Rather than beat around the bush, it seemed to make the most sense to just start our blog with the taboo discussion…where to give birth. Let’s face it, when people mention “Midwife” they automatically think of homebirth. As a midwife who has attended home and hospital births for years, this is one touchy subject. It drives us crazy that people think you have to have a homebirth if you have a midwife! The reality is Midwives don’t actually care where you give birth; in fact, sometimes we are the ones to tell you that homebirth is not appropriate in your particular situation. We want you to deliver where you choose, where you feel safe and where we can provide the best care for you and your baby. For some women, this will undoubtedly be the hospital. For others, birth will only feel safe in an out of hospital location surrounded by the people they trust, often their own home. In Sudbury, the Sudbury Community Midwives attend approximately 75% of our deliveries at Health Sciences North hospital. Translation: nearly 300 hospital births and 100 homebirths are attended by midwives in our practice each year.
Is it safe? Another sensitive question, and what I would like to ask in return, is why would we attend homebirths if it wasn’t? Midwives actually really like their clients! We know our clients and we want you to have good outcomes. We want you to love your birth experience and have the least amount of complications possible. This, my friends, is why we discuss nutrition, exercise, lifestyle modification etc etc. The reality is that for a low risk pregnancy in a healthy woman the risks of complications are VERY low at home. Complications are largely caused by intervention; sometimes necessary and sometimes not, and at home elective interventions cannot happen http://www.theguardian.com/lifeandstyle/2014/may/13/pregnant-women-home-births-midwives-baby. If the labour and birth don’t progress normally, then we move into hospital and intervene there. If bad things were happening at homebirths then why have we been successfully attending homebirths for over 20 years?
What if something goes wrong? Yet another sensitive area. While many of us would love to be thought of as ‘hippie earth mothers’ the reality is that each of us have extensive university education with backgrounds in biochemistry, physiology, nursing, neuroscience, nutrition and many other disciplines. In addition, midwifery in Canada requires you to complete a 4 year Bachelor of Health Sciences degree, followed by one year of supervised practice (much like a residency). Midwifery education includes courses in pathophysiology, pharmacology, and anatomy, as well as hands on training and emergency skills workshops. We maintain those skills by taking the same courses physicians do, like A.L.A.R.M http://sogc.org/events/advances-in-labour-and-risk-management/welcome/.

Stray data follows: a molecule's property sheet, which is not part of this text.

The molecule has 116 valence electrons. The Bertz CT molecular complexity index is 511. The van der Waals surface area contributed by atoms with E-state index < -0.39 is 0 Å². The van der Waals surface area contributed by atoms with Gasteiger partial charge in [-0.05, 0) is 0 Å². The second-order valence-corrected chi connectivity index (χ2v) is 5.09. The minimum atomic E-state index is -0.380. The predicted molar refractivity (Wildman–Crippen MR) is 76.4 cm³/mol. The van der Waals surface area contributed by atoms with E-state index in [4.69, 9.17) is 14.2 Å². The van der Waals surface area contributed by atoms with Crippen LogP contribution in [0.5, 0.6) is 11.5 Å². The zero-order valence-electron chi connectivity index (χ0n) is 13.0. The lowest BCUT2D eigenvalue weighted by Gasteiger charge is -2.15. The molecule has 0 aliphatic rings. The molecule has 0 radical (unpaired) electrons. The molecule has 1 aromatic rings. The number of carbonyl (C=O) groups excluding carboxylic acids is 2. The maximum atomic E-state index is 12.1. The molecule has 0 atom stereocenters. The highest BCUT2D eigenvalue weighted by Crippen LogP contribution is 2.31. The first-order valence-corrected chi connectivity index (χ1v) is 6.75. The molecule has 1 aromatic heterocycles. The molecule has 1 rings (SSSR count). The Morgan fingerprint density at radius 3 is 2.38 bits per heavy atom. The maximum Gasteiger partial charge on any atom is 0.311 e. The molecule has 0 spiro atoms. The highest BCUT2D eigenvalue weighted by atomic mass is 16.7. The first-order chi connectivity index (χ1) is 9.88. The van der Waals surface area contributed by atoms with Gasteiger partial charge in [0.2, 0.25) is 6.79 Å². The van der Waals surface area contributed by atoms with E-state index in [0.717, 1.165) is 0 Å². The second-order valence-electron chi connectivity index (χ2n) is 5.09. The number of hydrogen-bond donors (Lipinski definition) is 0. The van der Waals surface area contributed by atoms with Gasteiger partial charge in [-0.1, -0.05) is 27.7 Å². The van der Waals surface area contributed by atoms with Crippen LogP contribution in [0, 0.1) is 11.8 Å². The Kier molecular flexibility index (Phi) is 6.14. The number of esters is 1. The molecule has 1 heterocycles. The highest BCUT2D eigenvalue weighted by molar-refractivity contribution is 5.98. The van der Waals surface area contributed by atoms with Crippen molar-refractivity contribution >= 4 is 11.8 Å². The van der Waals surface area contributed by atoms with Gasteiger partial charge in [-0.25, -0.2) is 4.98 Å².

We work hard not to be too medical and “sciencey” as this can be intimidating to many, and is often what people are trying to avoid. Having said that, midwives still do believe that a pregnancy can only be safely monitored by having regular appointments, appropriate prenatal testing (blood work ultrasound etc) and monitoring of you and your baby in labour. This has nothing to do with where you deliver. We bring medical equipment with us wherever we go, and if a complication arises we are prepared to deal with it. While we do love the show “Call the Midwife“ www.pbs.org/call-the-midwife, it is far different in today’s world, and in Canada. For example if you start to bleed heavily after a home birth, your midwife will start an intravenous and add medication to it to control your bleeding (just as she would in hospital). If your baby needs extra oxygen or its mouth and nose suctioned at birth, then we have just those things set up and ready to use. Midwives deal with common emergencies every day in all birth locations. It is our extensive training that helps us anticipate complications and move to a more appropriate location if we think additional intervention or support is needed.
Choice of birthplace is a personal one, and one that you should not have to justify to anyone. Regardless of our own personal choices I would encourage you to support your family and friends in whatever decisions they are making. They aren’t crazy, they are informed, and their reasons may be personal. If someone you know is making a choice that makes you uncomfortable then take the time to learn more, or even better, ask to come to their midwife appointment and ask us!